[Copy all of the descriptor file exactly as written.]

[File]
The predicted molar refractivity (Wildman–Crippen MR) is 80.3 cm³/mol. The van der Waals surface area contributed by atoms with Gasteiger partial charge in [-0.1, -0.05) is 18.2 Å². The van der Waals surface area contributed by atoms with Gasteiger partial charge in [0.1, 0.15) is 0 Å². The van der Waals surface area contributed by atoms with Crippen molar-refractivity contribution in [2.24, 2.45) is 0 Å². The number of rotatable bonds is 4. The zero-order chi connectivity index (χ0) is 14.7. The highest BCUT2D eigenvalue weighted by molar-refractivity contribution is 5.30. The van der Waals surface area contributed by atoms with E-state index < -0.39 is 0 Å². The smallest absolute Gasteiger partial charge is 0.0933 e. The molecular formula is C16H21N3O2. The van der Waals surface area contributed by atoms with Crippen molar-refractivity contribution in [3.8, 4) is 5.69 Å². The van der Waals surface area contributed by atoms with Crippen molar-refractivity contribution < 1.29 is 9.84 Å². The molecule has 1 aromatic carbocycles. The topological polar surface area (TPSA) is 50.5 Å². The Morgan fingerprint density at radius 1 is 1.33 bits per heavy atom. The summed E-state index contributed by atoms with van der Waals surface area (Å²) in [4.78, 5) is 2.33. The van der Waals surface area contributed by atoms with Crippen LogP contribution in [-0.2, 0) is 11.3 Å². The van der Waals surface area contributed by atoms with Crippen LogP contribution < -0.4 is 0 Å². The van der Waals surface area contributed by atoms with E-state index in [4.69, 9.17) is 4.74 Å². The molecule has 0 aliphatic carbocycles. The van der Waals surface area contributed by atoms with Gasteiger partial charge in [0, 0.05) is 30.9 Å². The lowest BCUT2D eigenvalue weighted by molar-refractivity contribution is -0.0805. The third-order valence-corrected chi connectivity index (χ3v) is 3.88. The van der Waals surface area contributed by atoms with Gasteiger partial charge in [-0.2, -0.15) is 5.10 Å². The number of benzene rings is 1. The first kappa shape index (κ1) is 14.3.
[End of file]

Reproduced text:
The predicted molar refractivity (Wildman–Crippen MR) is 80.3 cm³/mol. The van der Waals surface area contributed by atoms with Gasteiger partial charge in [-0.1, -0.05) is 18.2 Å². The van der Waals surface area contributed by atoms with Gasteiger partial charge in [0.1, 0.15) is 0 Å². The van der Waals surface area contributed by atoms with Crippen molar-refractivity contribution in [2.24, 2.45) is 0 Å². The number of rotatable bonds is 4. The zero-order chi connectivity index (χ0) is 14.7. The highest BCUT2D eigenvalue weighted by molar-refractivity contribution is 5.30. The van der Waals surface area contributed by atoms with E-state index < -0.39 is 0 Å². The smallest absolute Gasteiger partial charge is 0.0933 e. The molecular formula is C16H21N3O2. The van der Waals surface area contributed by atoms with Crippen molar-refractivity contribution in [3.8, 4) is 5.69 Å². The van der Waals surface area contributed by atoms with Crippen molar-refractivity contribution < 1.29 is 9.84 Å². The molecule has 1 aromatic carbocycles. The topological polar surface area (TPSA) is 50.5 Å². The Morgan fingerprint density at radius 1 is 1.33 bits per heavy atom. The summed E-state index contributed by atoms with van der Waals surface area (Å²) in [4.78, 5) is 2.33. The van der Waals surface area contributed by atoms with Crippen LogP contribution in [-0.2, 0) is 11.3 Å². The van der Waals surface area contributed by atoms with Crippen LogP contribution < -0.4 is 0 Å². The van der Waals surface area contributed by atoms with E-state index in [4.69, 9.17) is 4.74 Å². The molecule has 0 aliphatic carbocycles. The van der Waals surface area contributed by atoms with Gasteiger partial charge in [0, 0.05) is 30.9 Å². The lowest BCUT2D eigenvalue weighted by molar-refractivity contribution is -0.0805. The third-order valence-corrected chi connectivity index (χ3v) is 3.88. The van der Waals surface area contributed by atoms with Gasteiger partial charge in [-0.2, -0.15) is 5.10 Å². The number of benzene rings is 1. The first kappa shape index (κ1) is 14.3.